From CULTEC's nine chamber sizes, the engineers selected the Recharger® 150, a lower profile chamber typically used for installations with depth restrictions or when a larger infiltrative area is required. The unit is 8.5 ft. long, 33 inches wide and 18.5 inches high, with a storage capacity of 19.88 ft3/unit.

Fig. 2. Lightweight and easy to ship, CULTEC's plastic stormwater chambers stockpile easily and do not require heavy installation equipment."We had to use a shallow system as the site was very flat, and the elevation of the parking lot was not much higher than the elevation of the drainage swale," said Paul McClendon, a project engineer with Larry Speaks and Associates. "Elevation of the swale is 218.5 feet, and elevation of the parking lot is only 224 feet, 5.5 feet above the swale, and this chamber was a good fit in these conditions."

About 460 units of the Recharger 150 were installed in a 14,580-sq.-ft. bed of crushed limestone, providing 21,175 cu. ft. of storage. While Clements has seen such underground systems installed on other projects, this was the first time he had to install one himself.

"CULTEC was helpful and responsive to all our needs," Clements said. "Mr. Dotson, the company's Vice President, flew in from the headquarters in Connecticut to oversee the installation. This job is the easiest thing I have ever done."

For more information, please call (203) 775-4416 or visit www.cultec.com .

In 1986, CULTEC introduced its Contactor® and Recharger® HDPE septic and stormwater chambers and helped begin a revolution toward the use of plastic construction products. Since then, several product developments and strategic alliances have made CULTEC a cutting-edge R&D-based manufacturer. CULTEC chambers can be used as subsurface retention or detention systems and as replacements for ponds, concrete structures or pipe and stone installations.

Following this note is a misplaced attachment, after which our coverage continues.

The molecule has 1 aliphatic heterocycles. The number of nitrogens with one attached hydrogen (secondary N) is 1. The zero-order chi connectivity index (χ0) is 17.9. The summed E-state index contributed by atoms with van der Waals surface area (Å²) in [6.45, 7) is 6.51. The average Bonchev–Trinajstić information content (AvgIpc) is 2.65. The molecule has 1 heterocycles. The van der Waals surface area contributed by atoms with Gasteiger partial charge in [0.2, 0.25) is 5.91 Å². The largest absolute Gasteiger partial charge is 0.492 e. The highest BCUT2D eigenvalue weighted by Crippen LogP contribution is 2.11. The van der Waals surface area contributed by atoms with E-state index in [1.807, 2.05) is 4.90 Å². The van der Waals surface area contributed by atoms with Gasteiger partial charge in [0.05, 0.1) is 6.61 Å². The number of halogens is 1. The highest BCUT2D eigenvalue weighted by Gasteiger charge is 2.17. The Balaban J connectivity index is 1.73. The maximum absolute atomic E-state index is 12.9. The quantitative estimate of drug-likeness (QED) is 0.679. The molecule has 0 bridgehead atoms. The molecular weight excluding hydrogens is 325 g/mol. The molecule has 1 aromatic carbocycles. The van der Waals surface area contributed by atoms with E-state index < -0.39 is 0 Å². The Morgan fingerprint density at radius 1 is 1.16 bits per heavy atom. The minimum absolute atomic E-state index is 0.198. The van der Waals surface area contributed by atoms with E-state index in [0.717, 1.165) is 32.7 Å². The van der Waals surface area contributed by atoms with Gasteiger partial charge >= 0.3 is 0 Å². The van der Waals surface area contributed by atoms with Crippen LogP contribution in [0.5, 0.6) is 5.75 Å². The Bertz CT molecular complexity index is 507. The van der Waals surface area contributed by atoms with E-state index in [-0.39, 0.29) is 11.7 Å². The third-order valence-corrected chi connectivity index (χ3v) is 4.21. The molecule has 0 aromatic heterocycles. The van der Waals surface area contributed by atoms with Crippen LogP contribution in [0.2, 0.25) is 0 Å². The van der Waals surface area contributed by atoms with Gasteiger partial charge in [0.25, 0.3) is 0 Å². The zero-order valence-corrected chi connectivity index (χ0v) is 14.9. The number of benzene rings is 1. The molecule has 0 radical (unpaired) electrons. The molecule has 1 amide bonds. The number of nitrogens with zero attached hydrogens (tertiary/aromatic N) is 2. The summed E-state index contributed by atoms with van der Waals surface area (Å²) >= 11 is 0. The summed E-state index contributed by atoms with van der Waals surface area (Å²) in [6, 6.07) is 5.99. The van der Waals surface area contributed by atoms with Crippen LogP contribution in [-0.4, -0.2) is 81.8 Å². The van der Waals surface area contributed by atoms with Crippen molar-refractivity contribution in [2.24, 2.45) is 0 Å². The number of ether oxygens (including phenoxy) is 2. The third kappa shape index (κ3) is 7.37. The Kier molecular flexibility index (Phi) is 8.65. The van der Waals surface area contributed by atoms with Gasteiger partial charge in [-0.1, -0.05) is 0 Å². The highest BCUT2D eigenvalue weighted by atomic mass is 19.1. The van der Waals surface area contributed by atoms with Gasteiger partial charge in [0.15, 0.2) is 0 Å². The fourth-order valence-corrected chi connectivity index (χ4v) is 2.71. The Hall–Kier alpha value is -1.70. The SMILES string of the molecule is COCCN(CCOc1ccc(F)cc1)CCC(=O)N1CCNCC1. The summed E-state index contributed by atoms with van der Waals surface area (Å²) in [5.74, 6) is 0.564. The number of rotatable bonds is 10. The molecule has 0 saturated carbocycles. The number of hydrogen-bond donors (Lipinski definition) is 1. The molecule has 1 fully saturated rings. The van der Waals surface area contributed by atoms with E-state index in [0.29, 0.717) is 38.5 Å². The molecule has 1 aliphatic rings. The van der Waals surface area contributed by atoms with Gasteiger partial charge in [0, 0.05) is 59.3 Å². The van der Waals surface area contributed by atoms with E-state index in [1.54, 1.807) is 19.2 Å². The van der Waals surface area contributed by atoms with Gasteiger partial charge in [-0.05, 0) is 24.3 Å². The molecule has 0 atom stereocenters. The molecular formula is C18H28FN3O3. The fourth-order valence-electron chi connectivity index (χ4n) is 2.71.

CULTEC manufactures nine different chamber sizes ranging from 8.5" -- 32" to accommodate almost any site parameter. The chambers' perforated sidewalls and fully open bottoms promote maximum infiltration capability and allow for the transfer of high volumes of water at a low velocity. The units can be installed singularly or in series in single- or multi-layer beds.

In addition, CULTEC developed its own in-line side portal manifold system, which eliminates the need for a conventional pipe header system, and water quality unit for maintaining CULTEC chamber systems. CULTEC products meet H-25 wheel load requirements, have a 10-year warranty and are currently modeled in HydroCAD®, Bentley Systems Inc.'s PondPack®, BOSS International's StormNET®, and Streamline Technologies' ICPR®.

CULTEC's technical staff offers free design assistance including preliminary calculations and job-specific CAD details. A free CULTEC StormGenie™ -- AutoCAD® Plug-In for designing CULTEC systems and a free HydroCAD CULTEC custom edition are also available from the company. In addition, CULTEC products can contribute to the U.S. Green Building Council's credits, under the LEED rating system, when the project is designed per LEED requirements.